Ghaziabad, Uttar Pradesh, India
Feb 04, 2019, 10.27 AM
The ‘middle class’ is a humongous classification. It can consist of a salaried employee, a small businessman, a pensioner, even an under-employed person who survives on a generous contribution to his wellbeing by relatives. To add to the complexity, the middle class is subdivided into ‘lower middle class’, middle class’ and ‘upper middle class’, all with varying incomes and different concerns and desires. But what binds them together is the taxes they pay as individual assesses, and the perennial grievance which arises from such a tax-trap. The middle class is also the most difficult to appease and its loyalty takes no time in shifting from one political party to another.
When finance minister Piyush Goyal stood up to deliver his Budget speech on Friday, he was not unaware of the challenge of pleasing this mercurial section of the population. And more so, since in recent months, his party had suffered electoral reversals in three important north Indian states, with one of the major causes being the shift of the middle-class votes away from the Bharatiya Janata Party (BJP). Something had to be done, since this was the last Budget, even if an interim one, before the party faced the people in the Lok Sabha election. And something was done. Whether the last-ditch effort will bring rewards, will be known in about four months.
Given the middle class’s expanse, just one measure would not have sufficed. So the finance minister announced a slew of dramatic proposals, which were greeted with loud thumps and vocal cheering from the treasury bench. A nonplussed opposition looked on with a somewhat dazed expression, though its leaders later recovered and, outside Parliament, rubbished the announcements as the ‘final jumla’ of a government on its way out. Nevertheless, the moment belonged to the Modi regime.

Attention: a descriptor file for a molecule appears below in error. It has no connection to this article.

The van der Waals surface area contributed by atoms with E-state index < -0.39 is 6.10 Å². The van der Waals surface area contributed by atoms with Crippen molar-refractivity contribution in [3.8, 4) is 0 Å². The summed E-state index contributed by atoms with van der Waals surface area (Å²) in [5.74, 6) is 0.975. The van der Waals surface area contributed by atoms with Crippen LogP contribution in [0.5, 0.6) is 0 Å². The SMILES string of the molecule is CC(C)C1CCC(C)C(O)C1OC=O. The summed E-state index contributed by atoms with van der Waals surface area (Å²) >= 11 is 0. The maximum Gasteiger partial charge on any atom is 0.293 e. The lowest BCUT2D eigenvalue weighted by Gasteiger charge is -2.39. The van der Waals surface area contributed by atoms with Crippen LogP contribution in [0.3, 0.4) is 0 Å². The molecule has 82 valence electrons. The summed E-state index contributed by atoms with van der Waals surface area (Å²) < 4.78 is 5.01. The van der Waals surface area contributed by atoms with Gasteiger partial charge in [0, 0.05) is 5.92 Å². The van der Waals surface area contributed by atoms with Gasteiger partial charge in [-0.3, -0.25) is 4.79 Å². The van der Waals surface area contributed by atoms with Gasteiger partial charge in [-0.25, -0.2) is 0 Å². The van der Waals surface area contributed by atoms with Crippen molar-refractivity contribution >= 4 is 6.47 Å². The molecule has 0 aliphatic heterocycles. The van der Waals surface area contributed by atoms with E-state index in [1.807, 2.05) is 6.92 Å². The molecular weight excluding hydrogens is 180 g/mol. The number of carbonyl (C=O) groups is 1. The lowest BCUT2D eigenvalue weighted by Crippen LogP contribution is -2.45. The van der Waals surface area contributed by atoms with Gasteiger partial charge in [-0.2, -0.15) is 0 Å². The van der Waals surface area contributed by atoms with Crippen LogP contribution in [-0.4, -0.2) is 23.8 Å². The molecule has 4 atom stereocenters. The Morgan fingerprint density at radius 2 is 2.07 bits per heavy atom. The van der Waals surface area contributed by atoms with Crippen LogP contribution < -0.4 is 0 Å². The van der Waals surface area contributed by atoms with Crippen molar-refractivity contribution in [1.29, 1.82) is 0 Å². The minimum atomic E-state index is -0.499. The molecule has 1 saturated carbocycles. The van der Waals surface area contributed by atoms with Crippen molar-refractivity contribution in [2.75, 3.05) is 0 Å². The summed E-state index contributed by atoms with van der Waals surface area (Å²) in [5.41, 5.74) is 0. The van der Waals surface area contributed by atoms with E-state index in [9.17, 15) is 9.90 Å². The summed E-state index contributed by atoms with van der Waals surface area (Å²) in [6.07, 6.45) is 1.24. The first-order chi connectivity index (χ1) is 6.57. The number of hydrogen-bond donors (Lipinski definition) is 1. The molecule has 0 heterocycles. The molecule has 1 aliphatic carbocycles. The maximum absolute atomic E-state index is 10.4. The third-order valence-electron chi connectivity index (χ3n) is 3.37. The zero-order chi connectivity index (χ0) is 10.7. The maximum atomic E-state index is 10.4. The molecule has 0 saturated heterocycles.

The one announcement which most energised the NDA rank and possibly the millions that fall in the middle-class category was the 100 per cent tax rebate for individual tax-payers whose annual income does not cross five lakh rupees.
Until now, they had to pay five per cent as the tax on their income. The five lakh rupee ceiling can go even higher if the individual takes advantage of various tax-saving measures related to interest on educations, national pension schemes, medical claims, interest on home loans etc. According to experts, it is possible for individuals earning as high as eight to ten lakh rupees per year to remain out of the tax net with some help from the existing tax-saving avenues.
To understand the potential political reach of this proposal, one needs to only remember that close to 30 million taxpayers from the middle class will end up saving more than Rs 18,000 crore annually. There are the other spinoffs. Savings on tax can result in a boost to consumption, which in turn could positively affect industrial output, even if that impacts largely the fast-moving consumer goods (FMCG) sector. At any rate, it could lead to more money flowing in tax-saving instruments, which is not a bad thing in itself.
The middle class was given further bonanzas. The standard deduction limit has been proposed to be raised from the present Rs 40,000 to Rs 50,000; second-time home buyers, again an important constituent of the aspirational middle-class category, will get exemption on notional rent earned on the second house, benefits from long-term capital gains tax, and relief on tax deducted at source (TDS) for rental income (up to Rs 2.40 lakh). Here too, there are multiple benefits, besides those to the middle class. With more middle-class taxpayers being encouraged to own a second home, the housing sector, which is struggling with unsold properties, can get a leg-up.
As if these were not enough — clearly the finance minister believed that if he had come this far, a little further would do no harm — the tax exemption limit on interest on savings in banks and post offices was increased fourfold, from Rs 10,000 to Rs 40,000.
Leave aside the economics — where is the government going to find the money for these concessions, or, will it be able to adhere to the fiscal deficit target, etc — for now. That is for the next regime to grapple with. If it’s going to be the BJP-led NDA again, then it will be judged by its ability to deliver on those promises and also simultaneously offer a roadmap for fiscal prudence; if it’s a new regime, it can simply junk Goyal’s proposals in its full-fledged Budget and dish out something else in their place. It’s the politics that matters in the immediate term, which is what the Budget has been all about.
(Disclaimer: The opinions expressed above are the personal views of the author and do not reflect the views of ZMCL.)
The writer is an author, senior political commentator and public affairs analyst
The one announcement which most energised NDA rank and millions that fall in middle-class category was the 100 per cent tax rebate for individual tax-payers whose annual income does not cross Rs 5 lakh.